History of Waterford Port

The first, the gentle Shure, that adorns rich Waterford.


(Edmond Spenser, The Faerie Queene, 1590)


Waterford’s geographical position means that the harbour has been one of the main gateways to Ireland for people and ideas since prehistoric times. Closer to our time it was the Vikings, those great sailor explorers, who established the port town, Vedrarfjordr, which over time became Waterford. The foundation of the coastal trading towns is the Vikings’ legacy to Ireland. Through Norman and medieval times the port developed and the people of Waterford prospered. The kings of England when they visited Ireland between 1172 and 1399, all landed here. In medieval times Waterford was a cosmopolitan and sophisticated place, its prosperity based on its monopoly of the import and export trade. Wool, hides, grain were exported and iron, salt and wine and luxury goods such as figs, dates and silk were the imports. Waterford dominated much of the trade between Ireland and its nearest European neighbours.

Travel in these times was slow and arduous. It was safer to take a boat from Waterford to Dublin rather than pass through areas where the Gaelic Irish held sway or were likely to attack travellers. Waterford was also a hub for local trade on the Three Sisters rivers, in hides, woolfells and freshwater fish such as salmon. The first bridge was built in Waterford in 1793 but ferryboats and ferrymen remained important, even into the 20th century.

There were many favourable comments on Waterford’s quays –

"Waterford, a city that stands very pleasantly on the River Suir, having the finest Quay in Europe."

(Dr. Richard Pococke, 1752)

The 18th and 19th centuries saw the expansion of Waterford port as industrialisation gathered pace with the processing of agricultural produce from the surrounding areas, much of it destined for Newfoundland. Passengers also left from the docks to work the cod fisheries or as domestic servants in Newfoundland or for mainland America. By about 1800 Waterford was a booming port, one of a far-flung and diverse trading network of 400 ports in Britain, France, Germany, Holland, Scandinavia, Iberia, the West Indies, mainland America and Newfoundland. Specialised trades boomed in Waterford such as glass manufacture started by the Quaker Penroses in 1783.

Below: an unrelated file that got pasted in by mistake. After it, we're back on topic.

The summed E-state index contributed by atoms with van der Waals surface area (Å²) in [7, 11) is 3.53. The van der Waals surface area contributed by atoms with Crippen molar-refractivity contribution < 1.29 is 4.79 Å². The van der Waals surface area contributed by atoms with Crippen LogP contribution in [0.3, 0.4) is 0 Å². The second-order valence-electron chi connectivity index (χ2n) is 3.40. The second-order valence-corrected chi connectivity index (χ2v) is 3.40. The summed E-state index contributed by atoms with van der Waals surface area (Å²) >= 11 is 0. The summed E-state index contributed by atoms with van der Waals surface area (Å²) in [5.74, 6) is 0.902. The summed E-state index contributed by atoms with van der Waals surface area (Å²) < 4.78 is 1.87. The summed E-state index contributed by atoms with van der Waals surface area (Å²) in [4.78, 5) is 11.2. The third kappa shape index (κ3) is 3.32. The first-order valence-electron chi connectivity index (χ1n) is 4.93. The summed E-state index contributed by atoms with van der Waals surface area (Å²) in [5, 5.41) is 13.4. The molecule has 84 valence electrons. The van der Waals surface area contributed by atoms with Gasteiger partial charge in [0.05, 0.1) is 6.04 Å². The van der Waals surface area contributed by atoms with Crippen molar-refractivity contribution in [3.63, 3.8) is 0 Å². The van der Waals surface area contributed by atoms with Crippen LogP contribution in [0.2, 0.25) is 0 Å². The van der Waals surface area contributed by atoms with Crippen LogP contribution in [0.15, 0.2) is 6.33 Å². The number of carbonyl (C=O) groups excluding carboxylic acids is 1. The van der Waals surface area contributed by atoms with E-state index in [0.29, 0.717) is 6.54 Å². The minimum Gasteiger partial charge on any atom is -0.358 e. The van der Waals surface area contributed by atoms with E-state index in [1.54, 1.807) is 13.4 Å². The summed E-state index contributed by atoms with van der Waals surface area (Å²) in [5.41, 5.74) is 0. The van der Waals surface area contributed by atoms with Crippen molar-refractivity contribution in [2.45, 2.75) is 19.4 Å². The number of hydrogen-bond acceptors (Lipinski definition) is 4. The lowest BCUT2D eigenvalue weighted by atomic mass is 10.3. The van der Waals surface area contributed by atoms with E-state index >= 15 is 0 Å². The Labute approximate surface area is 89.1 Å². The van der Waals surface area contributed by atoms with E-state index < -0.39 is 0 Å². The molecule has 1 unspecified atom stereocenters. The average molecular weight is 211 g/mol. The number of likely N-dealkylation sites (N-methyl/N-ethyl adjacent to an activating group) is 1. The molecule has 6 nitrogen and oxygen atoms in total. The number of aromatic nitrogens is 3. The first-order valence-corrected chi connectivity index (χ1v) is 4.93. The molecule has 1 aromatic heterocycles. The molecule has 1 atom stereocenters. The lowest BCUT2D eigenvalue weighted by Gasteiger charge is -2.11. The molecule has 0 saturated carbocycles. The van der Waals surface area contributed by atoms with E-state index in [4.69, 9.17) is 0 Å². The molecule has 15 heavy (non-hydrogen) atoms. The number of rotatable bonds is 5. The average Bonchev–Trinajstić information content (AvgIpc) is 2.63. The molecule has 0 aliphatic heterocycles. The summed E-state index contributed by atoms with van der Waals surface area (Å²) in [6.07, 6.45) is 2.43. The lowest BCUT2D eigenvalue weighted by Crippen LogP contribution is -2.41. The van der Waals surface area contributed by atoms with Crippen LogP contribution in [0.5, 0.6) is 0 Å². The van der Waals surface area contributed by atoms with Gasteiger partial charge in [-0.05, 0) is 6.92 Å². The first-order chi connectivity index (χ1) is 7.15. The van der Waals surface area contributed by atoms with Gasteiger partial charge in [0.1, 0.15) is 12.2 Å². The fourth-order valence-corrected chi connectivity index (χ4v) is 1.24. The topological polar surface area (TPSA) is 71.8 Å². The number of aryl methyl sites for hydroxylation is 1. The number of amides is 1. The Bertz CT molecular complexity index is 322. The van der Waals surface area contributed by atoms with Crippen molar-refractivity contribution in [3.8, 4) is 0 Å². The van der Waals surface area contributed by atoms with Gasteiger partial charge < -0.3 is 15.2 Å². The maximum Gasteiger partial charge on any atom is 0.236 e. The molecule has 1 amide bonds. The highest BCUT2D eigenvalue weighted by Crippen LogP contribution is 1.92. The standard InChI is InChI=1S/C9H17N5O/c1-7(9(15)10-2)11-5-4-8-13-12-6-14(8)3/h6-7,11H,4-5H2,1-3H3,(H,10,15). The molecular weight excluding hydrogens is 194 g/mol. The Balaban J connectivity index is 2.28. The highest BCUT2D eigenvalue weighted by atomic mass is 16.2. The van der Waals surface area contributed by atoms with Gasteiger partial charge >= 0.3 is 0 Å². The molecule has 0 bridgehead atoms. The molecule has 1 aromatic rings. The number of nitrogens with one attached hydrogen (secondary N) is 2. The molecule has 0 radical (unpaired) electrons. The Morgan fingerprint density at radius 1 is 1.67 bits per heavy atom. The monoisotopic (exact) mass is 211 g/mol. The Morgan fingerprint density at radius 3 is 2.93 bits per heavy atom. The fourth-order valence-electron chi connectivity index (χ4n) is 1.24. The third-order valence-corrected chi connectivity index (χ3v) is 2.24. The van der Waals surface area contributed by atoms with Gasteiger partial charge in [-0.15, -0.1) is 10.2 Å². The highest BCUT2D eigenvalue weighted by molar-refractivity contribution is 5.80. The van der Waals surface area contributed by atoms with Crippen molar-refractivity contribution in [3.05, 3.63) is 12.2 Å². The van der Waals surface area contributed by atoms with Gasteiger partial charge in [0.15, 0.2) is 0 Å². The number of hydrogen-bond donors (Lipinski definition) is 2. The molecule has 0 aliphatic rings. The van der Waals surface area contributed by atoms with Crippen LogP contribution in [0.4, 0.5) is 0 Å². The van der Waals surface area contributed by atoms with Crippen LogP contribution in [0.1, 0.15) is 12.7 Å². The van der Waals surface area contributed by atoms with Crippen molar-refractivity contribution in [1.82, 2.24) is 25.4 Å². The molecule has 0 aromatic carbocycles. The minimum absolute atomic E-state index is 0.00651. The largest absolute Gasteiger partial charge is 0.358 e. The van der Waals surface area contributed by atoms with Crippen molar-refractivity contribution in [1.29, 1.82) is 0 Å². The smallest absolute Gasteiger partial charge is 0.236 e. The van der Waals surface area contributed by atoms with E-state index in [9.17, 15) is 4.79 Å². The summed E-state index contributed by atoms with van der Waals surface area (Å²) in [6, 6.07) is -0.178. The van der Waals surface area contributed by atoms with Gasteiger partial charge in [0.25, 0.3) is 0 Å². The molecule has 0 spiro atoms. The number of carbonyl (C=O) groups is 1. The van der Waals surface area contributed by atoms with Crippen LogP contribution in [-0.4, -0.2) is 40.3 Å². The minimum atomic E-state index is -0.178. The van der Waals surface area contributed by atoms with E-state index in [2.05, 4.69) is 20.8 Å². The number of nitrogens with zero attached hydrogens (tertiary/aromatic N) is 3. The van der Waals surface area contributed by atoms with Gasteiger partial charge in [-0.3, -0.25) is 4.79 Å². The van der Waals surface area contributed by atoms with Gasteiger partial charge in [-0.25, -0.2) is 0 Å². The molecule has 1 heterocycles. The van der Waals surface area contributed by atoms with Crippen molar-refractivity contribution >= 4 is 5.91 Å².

In the 19th century Waterford’s had the biggest shipbuilding yards in Ireland. Waterford-built ships sailed the seas from Plymouth to the Cape of Good Hope, from China to India and St. Petersburg. Five transatlantic passenger liners were built at Waterford for the London-Le Havre-New York line. Another booming industry was that of Denny’s Bacon - two thirds of the exports of Irish bacon and ham in 1860 were exported from Waterford. In the two World Wars Denny & Son kept the Allies fed.

A regular passenger, cargo and mail packet service operated between Waterford and Milford, Wales from 1750 onwards. In the 19th century passenger and cargo services expanded to all over England, to Wales and Belfast. The passenger service from Waterford to Wales continued until 1959 on the Great Western,a ship that is fondly remembered. It left Adelphi Quay for the last time in 1966 to a great send-off. River paddle steamers carried passengers, livestock and goods daily from New Ross and Duncannon to Waterford. Weekly trips to Dungarvan and Youghal for livestock brought the paddle steamers into open sea.

Waterford harbour today remains the nearest major Irish port to mainland Europe, from its location downstream in Belview since moving there in the 1990s. The quays today have been freed up for more leisure activity such as the Tall Ships 2011 event when Waterford, Ireland’s oldest city, relived its well-deserved title – Waterford of the Ships.

Re-produced courtesy of Waterford Treasures.

Linked In Twitter Facebook YouTube